AUNT OOGIE’S SHOES
So Aunt Oogie took right to Miss B., maybe ’cause Miss B.’s nephew owns a rib restaurant in Toledo where Aunt Oogie eats and that seemed to make for a fast and deep bond – an O Hee O, as Miss B. says, thing. I had not thought to make that connection about Miss B. being from Columbus, since she’s French. “Miss B. is French Columbian,” I explain. Anyway, it’s hard to say exactly what makes these things happen, the way people take to each other, or not. But in their short time together they agree about things too numerous to recall and hug goodbye at least twice.
Miss B. walks us out still talking and next thing you know she’s smack dab in the middle of another hippie van story. I wait as long as I can stand it and finally say, “I keep waitin’ for Beau to be in this story,” and just then he is when she says, “and Beau proceeds to eat the shower curtain.” That is the way it always goes in a Beau story: “Beau proceeds to fly to the roof of the monastery and won’t come down, Beau proceeds to destroy the cedar closet.” Beau is her bird and whatever Beau does, he always proceeds to do it.
Aunt Oogie takes our photograph on the street corner across from Miss B.’s as we stand reading clinic brochures. She is trying to place where Aunt Vera lived. I say over there, but as I am pointing in the direction where Aunt Vera lived I am wondering if it was Aunt Vera or not. Still I figure it must have been her since she has entered the conversation, like a player at a game. I am trying to remember what season it was when it might have been Aunt Vera’s birthday, when I come to find out Aunt Vera wasn’t really anybody’s aunt at all, although Jeff says she was probably somebody’s.
Aunt Oogie and Jeff stash their shoes beneath the steps to the beach by where Aunt Vera lived, but I hold on to mine because they’re green. Aunt Oogie lifts her shirt for the camera, feeling, it seems, as far from Toledo as she can get. I point to the pink building, which I think is the actual Aunt Vera place of residence, and confess to Jeff that I keep thinking Aunt Oogie is Aunt Vera, at least when I start to introduce her, maybe ’cause the words Aunt Vera have already been in my head from the question, “Is this Aunt Vera’s birthday?” When somebody poses a question like that I always feel like I have to try and answer it, so I have already been wondering about Aunt Vera for either three months or a year and a half, I can’t figure out which. It’s a time like that.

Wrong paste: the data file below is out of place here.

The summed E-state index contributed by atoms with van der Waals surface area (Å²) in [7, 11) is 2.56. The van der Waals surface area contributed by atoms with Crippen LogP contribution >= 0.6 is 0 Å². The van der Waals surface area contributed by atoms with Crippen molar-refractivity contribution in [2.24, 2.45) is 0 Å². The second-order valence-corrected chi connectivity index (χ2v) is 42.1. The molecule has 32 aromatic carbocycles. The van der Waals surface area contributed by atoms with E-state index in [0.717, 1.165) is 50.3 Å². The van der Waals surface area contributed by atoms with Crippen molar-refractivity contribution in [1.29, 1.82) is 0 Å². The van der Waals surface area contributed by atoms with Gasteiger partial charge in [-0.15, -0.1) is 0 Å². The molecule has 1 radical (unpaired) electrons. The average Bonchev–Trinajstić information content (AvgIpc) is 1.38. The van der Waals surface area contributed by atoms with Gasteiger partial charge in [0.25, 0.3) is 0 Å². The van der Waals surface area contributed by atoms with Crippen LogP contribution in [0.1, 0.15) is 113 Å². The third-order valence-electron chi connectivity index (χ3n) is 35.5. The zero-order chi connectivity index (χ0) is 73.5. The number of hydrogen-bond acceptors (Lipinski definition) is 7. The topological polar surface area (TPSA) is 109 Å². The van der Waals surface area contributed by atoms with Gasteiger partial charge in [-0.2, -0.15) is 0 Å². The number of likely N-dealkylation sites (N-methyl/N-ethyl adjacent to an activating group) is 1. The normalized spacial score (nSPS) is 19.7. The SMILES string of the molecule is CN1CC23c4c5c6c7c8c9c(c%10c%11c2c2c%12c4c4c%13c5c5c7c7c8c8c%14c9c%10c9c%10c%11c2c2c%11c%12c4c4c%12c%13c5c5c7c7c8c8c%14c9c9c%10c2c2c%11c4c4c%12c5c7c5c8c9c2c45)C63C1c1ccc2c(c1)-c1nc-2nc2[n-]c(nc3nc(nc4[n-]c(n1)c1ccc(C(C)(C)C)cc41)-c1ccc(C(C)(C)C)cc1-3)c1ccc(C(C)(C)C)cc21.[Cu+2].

Aunt Oogie tries to find shells worth picking up. Jeff takes her photo, she takes our photo, I take their photo. We sit on the mound of sand and talk about when the matinee was a nickel, about family homes, nostalgic journeys. Brothers. Sisters. Things like that. The things they do. The things that make up our lives. Until Aunt Oogie decides she wants a cigarette.
The title should tell you how this story is going to end. When we get to the steps where the shoes are stashed Aunt Oogie’s shoes are not there. Jeff picks up his shoes and socks, offering to share and saying the whole scenario flashed through his mind when we passed the guy on the beach with a pair of shoes sticking out of his backpack. He decides right then, even though a fast decision is out of character for him, to go after the guy with the shoes.
Walking up the path Aunt Oogie complains about her arthritic feet saying, “Here I am with the toes on one foot pointing north and the toes on the other foot pointing west and I got no shoes.” And then she explains to me that she is Aunt Oogie and how and why and when that came to be so. I’ve got it good and straight now that Aunt Oogie is not Aunt Vera, but I’ll never remember who she was before she became Aunt Oogie on the sidewalk walking up from the beach just at the point where the yellow hibiscus bloom.
These perceptual lags, I have trouble with them even on my best days, but it just is not often enough that you get to be in the middle of a story without knowing when the author wrote you into the room. So perceptual lags notwithstanding, it’s worth every bit of dis-orientation just to remember at the experiential level how a story works, a family story at that.
It was a short episode in the day and I was the character who got to the story late. That night driving home, I thought about some part of it and started to laugh out loud remembering the whole thing, especially the part about Aunt Oogie’s shoes.